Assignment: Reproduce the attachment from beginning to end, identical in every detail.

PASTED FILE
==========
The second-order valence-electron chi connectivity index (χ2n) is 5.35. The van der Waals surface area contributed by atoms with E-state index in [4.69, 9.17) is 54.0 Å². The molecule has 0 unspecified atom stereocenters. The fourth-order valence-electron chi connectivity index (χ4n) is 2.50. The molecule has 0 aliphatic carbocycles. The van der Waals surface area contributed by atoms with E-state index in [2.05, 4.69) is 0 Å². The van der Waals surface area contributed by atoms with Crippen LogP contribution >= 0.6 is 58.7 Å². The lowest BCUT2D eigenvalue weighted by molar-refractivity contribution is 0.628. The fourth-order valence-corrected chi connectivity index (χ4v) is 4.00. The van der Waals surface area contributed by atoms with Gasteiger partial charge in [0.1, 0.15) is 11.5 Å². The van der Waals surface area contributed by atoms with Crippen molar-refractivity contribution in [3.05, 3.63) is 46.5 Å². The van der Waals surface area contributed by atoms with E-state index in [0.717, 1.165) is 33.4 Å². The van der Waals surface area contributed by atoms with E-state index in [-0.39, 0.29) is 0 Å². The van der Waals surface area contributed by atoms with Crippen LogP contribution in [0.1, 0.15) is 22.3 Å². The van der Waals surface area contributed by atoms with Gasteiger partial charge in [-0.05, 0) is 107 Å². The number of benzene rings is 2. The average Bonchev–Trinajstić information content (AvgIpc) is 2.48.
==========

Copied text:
The second-order valence-electron chi connectivity index (χ2n) is 5.35. The van der Waals surface area contributed by atoms with E-state index in [4.69, 9.17) is 54.0 Å². The molecule has 0 unspecified atom stereocenters. The fourth-order valence-electron chi connectivity index (χ4n) is 2.50. The molecule has 0 aliphatic carbocycles. The van der Waals surface area contributed by atoms with E-state index in [2.05, 4.69) is 0 Å². The van der Waals surface area contributed by atoms with Crippen LogP contribution >= 0.6 is 58.7 Å². The lowest BCUT2D eigenvalue weighted by molar-refractivity contribution is 0.628. The fourth-order valence-corrected chi connectivity index (χ4v) is 4.00. The van der Waals surface area contributed by atoms with Gasteiger partial charge in [0.1, 0.15) is 11.5 Å². The van der Waals surface area contributed by atoms with Crippen molar-refractivity contribution in [3.05, 3.63) is 46.5 Å². The van der Waals surface area contributed by atoms with E-state index in [0.717, 1.165) is 33.4 Å². The van der Waals surface area contributed by atoms with E-state index in [-0.39, 0.29) is 0 Å². The van der Waals surface area contributed by atoms with Crippen LogP contribution in [0.1, 0.15) is 22.3 Å². The van der Waals surface area contributed by atoms with Gasteiger partial charge in [-0.05, 0) is 107 Å². The number of benzene rings is 2. The average Bonchev–Trinajstić information content (AvgIpc) is 2.48.